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stranded

This was what it was like yesterday:

http://www.flickr.com/photos/jane_bluestocking/sets/72157628005934842/detail/

And this is today:

http://www.flickr.com/photos/jane_bluestocking/6292712536/in/photostream

See that pretty, snow-covered tree on the right? As more covered it, this is what happened:

http://www.flickr.com/photos/jane_bluestocking/6292277577/in/photostream

My mother tells me two big branches broke and fell from the trees outside her house, something that has never happened before. You wouldn't think leaves and snow together would make such a difference in weight, but I suppose it must.

I am still in New Jersey. Today was an object lesson in the new world of information: I needed to know how badly my flight would be delayed, or if it would be canceled. The phones at the airline were constantly busy. I checked their website, which only listed the normal departure time for my flight, with no indication as to whether that was simply routine automatic information, or whether it took the weather into account. Because the Newark Airport site mentioned long delays, and said to "call your airline" for more information.

The news people on TV started talking about airport delays of four, five, and six hours. And it was still not far past noon! Lots of storm still to come. Back to the airline site. It gives the option of getting a "status update" -- I signed up twice, for an email four hours from flight time, and a voice message three hours from flight time.

At four hours, the automated system sent me an email saying everything was hunky-dory. Why did I not believe it?

I used one of those "get a human" sites, called the airline again, and waited on hold for forty minutes. Finally someone picked up. They confirmed that they'd been hearing about a lot of delays at all the tri-state airports. I decided the website and the "status notifications" were lying liars, and that if I didn't want to be dozing on the floor of the airport at 2am, I'd better grab this chance to switch my flight to tomorrow.

And so I did. Of course, my hotel was sold out -- but fortunately they got a cancellation just as I was standing there sounding pathetic. So I have a room for the night! Good thing, too, because the phone at the front desk has been ringing constantly and I keep hearing, "No, we're sold out for tonight."

It's still snowing! I returned my rental car yesterday, so I'm trapped here, and the hotel doesn't have a restaurant. (There's a very fancy restaurant next door, but you need reservations well in advance.) But I'm sitting here by a fire in the main room, with a cup of tea, and things could be worse. I'd better go and buy some snacks before the ravenous crowds grab them all.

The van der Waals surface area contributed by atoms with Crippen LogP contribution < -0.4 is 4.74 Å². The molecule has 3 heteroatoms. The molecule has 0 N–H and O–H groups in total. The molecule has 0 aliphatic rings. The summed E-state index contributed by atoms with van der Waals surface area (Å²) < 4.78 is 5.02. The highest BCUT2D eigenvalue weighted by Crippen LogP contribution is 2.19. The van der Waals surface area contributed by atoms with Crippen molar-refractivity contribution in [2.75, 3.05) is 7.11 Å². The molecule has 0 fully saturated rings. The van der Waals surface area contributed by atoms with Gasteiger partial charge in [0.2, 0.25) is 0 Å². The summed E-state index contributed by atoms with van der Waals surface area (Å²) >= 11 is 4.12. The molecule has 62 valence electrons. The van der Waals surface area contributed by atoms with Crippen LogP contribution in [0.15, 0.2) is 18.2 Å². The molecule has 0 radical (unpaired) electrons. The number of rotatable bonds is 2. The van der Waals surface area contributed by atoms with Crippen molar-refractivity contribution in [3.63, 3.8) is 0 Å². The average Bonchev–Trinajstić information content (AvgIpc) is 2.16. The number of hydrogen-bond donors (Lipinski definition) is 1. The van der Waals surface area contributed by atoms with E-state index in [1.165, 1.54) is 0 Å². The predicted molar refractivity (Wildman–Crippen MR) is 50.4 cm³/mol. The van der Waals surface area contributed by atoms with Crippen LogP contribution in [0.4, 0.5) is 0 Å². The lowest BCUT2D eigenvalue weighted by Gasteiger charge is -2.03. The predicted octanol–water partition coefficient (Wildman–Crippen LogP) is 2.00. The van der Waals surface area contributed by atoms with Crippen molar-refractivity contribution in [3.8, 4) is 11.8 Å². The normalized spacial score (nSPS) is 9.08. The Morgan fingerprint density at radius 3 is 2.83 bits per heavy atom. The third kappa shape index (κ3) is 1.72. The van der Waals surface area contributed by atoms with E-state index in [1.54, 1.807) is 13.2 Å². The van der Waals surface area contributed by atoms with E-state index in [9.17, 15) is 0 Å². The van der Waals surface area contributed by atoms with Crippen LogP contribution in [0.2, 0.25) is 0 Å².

Comments

( 5 comments — Leave a comment )
tehomet
Oct. 29th, 2011 10:03 pm (UTC)
Bloody hell! That poor tree and poor you. I'm glad you're okay. I admire your perspicacity in navigating the information non-super highway (makes me nuts when companies don't use the available tech correctly - grrr!) and in getting yourself some shelter. Stay warm.
twinkelbelpeach
Oct. 29th, 2011 10:46 pm (UTC)
I know it's all horrible and inconvenient, but OMG pretty snow! (Down here in Georgia we mostly just hear tales of that cold stuff that falls from the sky).
Glad you were able to keep your hotel room and hope you find some food. Best luck on getting out tomorrow.
auroramama
Oct. 30th, 2011 03:08 am (UTC)
Not the weight of the leaves, but the superior snow-holding capacity of leaves over twigs.

The snow in NJ means a family obligation has to be shifted from tomorrow to a weekend we had hoped to spend out of town. A fairly indirect impact, I know. I'm glad you're not sleeping at Newark Airport, though it's a pity there's no hotel restaurant. We had Japanese food delivered before it got too bad here.

It is pretty - your pictures are wonderful - but I suppose getting to experience NE snow instead of just foliage doesn't make up for being stranded.
(Deleted comment)
chicklet_girl
Oct. 30th, 2011 10:43 pm (UTC)
I really dislike the heavy, wet snow we get at the beginning and end of winter; the lighter, powdery snow we get in January is much easier to deal with, both in terms of shoveling and tree damage. (I live in Minnesota.) Glad to hear you have somewhere to stay -- I'm also amused at thinking of the near-infinite number of fics using the "Oh, noes! We have to share this hotel room/apartment/bed!" trope. *g*
( 5 comments — Leave a comment )